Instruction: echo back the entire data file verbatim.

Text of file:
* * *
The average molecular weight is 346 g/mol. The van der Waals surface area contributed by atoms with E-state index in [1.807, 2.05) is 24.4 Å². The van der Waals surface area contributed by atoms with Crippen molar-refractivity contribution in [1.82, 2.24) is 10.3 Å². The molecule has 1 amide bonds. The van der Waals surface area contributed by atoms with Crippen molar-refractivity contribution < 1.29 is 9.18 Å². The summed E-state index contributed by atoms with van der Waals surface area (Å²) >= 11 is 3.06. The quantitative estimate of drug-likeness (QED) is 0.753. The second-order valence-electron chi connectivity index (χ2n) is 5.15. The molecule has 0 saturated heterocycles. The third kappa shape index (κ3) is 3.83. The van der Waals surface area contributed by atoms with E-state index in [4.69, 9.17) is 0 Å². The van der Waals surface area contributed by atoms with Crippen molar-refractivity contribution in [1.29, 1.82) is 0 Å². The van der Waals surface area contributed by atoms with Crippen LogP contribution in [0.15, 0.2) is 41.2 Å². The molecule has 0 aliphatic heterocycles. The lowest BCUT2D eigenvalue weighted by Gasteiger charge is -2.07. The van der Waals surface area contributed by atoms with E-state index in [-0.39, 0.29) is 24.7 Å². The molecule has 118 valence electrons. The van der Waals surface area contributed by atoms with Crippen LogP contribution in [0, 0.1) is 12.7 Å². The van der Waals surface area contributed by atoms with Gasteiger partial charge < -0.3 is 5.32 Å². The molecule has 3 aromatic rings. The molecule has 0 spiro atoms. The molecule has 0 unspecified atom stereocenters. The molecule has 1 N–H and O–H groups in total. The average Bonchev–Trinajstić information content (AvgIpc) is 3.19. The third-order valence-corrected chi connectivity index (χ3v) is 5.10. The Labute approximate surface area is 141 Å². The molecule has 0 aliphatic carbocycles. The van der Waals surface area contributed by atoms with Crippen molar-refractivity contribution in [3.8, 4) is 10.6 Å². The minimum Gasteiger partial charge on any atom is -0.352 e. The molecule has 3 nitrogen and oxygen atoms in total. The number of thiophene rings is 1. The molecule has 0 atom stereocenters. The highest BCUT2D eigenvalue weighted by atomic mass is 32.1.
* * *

The average molecular weight is 346 g/mol. The van der Waals surface area contributed by atoms with E-state index in [1.807, 2.05) is 24.4 Å². The van der Waals surface area contributed by atoms with Crippen molar-refractivity contribution in [1.82, 2.24) is 10.3 Å². The molecule has 1 amide bonds. The van der Waals surface area contributed by atoms with Crippen molar-refractivity contribution < 1.29 is 9.18 Å². The summed E-state index contributed by atoms with van der Waals surface area (Å²) >= 11 is 3.06. The quantitative estimate of drug-likeness (QED) is 0.753. The second-order valence-electron chi connectivity index (χ2n) is 5.15. The molecule has 0 saturated heterocycles. The third kappa shape index (κ3) is 3.83. The van der Waals surface area contributed by atoms with E-state index in [4.69, 9.17) is 0 Å². The van der Waals surface area contributed by atoms with Crippen molar-refractivity contribution in [1.29, 1.82) is 0 Å². The van der Waals surface area contributed by atoms with Crippen LogP contribution in [0.15, 0.2) is 41.2 Å². The molecule has 0 aliphatic heterocycles. The lowest BCUT2D eigenvalue weighted by Gasteiger charge is -2.07. The van der Waals surface area contributed by atoms with E-state index in [-0.39, 0.29) is 24.7 Å². The molecule has 118 valence electrons. The van der Waals surface area contributed by atoms with Crippen LogP contribution in [0, 0.1) is 12.7 Å². The van der Waals surface area contributed by atoms with Gasteiger partial charge < -0.3 is 5.32 Å². The molecule has 3 aromatic rings. The molecule has 0 spiro atoms. The molecule has 0 unspecified atom stereocenters. The molecule has 1 N–H and O–H groups in total. The average Bonchev–Trinajstić information content (AvgIpc) is 3.19. The third-order valence-corrected chi connectivity index (χ3v) is 5.10. The Labute approximate surface area is 141 Å². The molecule has 0 aliphatic carbocycles. The van der Waals surface area contributed by atoms with Crippen molar-refractivity contribution in [3.8, 4) is 10.6 Å². The minimum Gasteiger partial charge on any atom is -0.352 e. The molecule has 3 nitrogen and oxygen atoms in total. The number of thiophene rings is 1. The molecule has 0 atom stereocenters. The highest BCUT2D eigenvalue weighted by atomic mass is 32.1.